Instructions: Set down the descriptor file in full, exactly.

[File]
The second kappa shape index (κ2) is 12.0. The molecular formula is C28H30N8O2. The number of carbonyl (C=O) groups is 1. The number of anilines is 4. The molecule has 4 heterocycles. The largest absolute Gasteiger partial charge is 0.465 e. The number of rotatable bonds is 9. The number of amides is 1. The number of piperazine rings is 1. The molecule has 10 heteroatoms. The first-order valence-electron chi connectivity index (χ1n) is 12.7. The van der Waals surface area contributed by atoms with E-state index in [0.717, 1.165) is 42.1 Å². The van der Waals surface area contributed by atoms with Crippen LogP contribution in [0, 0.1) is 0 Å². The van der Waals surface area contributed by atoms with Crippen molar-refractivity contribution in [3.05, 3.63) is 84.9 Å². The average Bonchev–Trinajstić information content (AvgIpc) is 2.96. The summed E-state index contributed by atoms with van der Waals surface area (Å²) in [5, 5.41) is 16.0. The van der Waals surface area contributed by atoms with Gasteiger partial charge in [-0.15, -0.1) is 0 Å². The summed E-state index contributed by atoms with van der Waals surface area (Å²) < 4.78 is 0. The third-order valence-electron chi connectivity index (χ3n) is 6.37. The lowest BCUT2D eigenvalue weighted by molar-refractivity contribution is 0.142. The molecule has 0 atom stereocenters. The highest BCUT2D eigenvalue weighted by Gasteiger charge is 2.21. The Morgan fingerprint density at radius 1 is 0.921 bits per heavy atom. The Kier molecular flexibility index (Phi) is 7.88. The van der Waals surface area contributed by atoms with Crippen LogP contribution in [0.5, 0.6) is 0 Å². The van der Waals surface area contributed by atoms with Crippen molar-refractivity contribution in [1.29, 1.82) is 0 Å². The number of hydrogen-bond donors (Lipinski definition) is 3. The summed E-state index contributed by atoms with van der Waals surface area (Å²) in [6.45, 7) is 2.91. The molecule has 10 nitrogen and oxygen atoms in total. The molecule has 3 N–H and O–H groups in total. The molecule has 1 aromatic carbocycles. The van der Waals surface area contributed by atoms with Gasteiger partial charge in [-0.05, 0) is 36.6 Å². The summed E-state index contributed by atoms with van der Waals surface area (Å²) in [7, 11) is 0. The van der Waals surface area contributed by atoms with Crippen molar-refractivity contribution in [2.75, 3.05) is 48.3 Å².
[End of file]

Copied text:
The second kappa shape index (κ2) is 12.0. The molecular formula is C28H30N8O2. The number of carbonyl (C=O) groups is 1. The number of anilines is 4. The molecule has 4 heterocycles. The largest absolute Gasteiger partial charge is 0.465 e. The number of rotatable bonds is 9. The number of amides is 1. The number of piperazine rings is 1. The molecule has 10 heteroatoms. The first-order valence-electron chi connectivity index (χ1n) is 12.7. The van der Waals surface area contributed by atoms with E-state index in [0.717, 1.165) is 42.1 Å². The van der Waals surface area contributed by atoms with Crippen LogP contribution in [0, 0.1) is 0 Å². The van der Waals surface area contributed by atoms with Crippen molar-refractivity contribution in [3.05, 3.63) is 84.9 Å². The average Bonchev–Trinajstić information content (AvgIpc) is 2.96. The summed E-state index contributed by atoms with van der Waals surface area (Å²) in [5, 5.41) is 16.0. The van der Waals surface area contributed by atoms with Gasteiger partial charge in [-0.15, -0.1) is 0 Å². The summed E-state index contributed by atoms with van der Waals surface area (Å²) < 4.78 is 0. The third-order valence-electron chi connectivity index (χ3n) is 6.37. The lowest BCUT2D eigenvalue weighted by molar-refractivity contribution is 0.142. The molecule has 0 atom stereocenters. The highest BCUT2D eigenvalue weighted by Gasteiger charge is 2.21. The Morgan fingerprint density at radius 1 is 0.921 bits per heavy atom. The Kier molecular flexibility index (Phi) is 7.88. The van der Waals surface area contributed by atoms with Crippen LogP contribution in [0.5, 0.6) is 0 Å². The van der Waals surface area contributed by atoms with Crippen molar-refractivity contribution in [1.29, 1.82) is 0 Å². The number of hydrogen-bond donors (Lipinski definition) is 3. The summed E-state index contributed by atoms with van der Waals surface area (Å²) in [6.45, 7) is 2.91. The molecule has 10 nitrogen and oxygen atoms in total. The molecule has 3 N–H and O–H groups in total. The molecule has 1 aromatic carbocycles. The van der Waals surface area contributed by atoms with Gasteiger partial charge in [-0.05, 0) is 36.6 Å². The summed E-state index contributed by atoms with van der Waals surface area (Å²) in [7, 11) is 0. The van der Waals surface area contributed by atoms with Crippen molar-refractivity contribution in [2.75, 3.05) is 48.3 Å².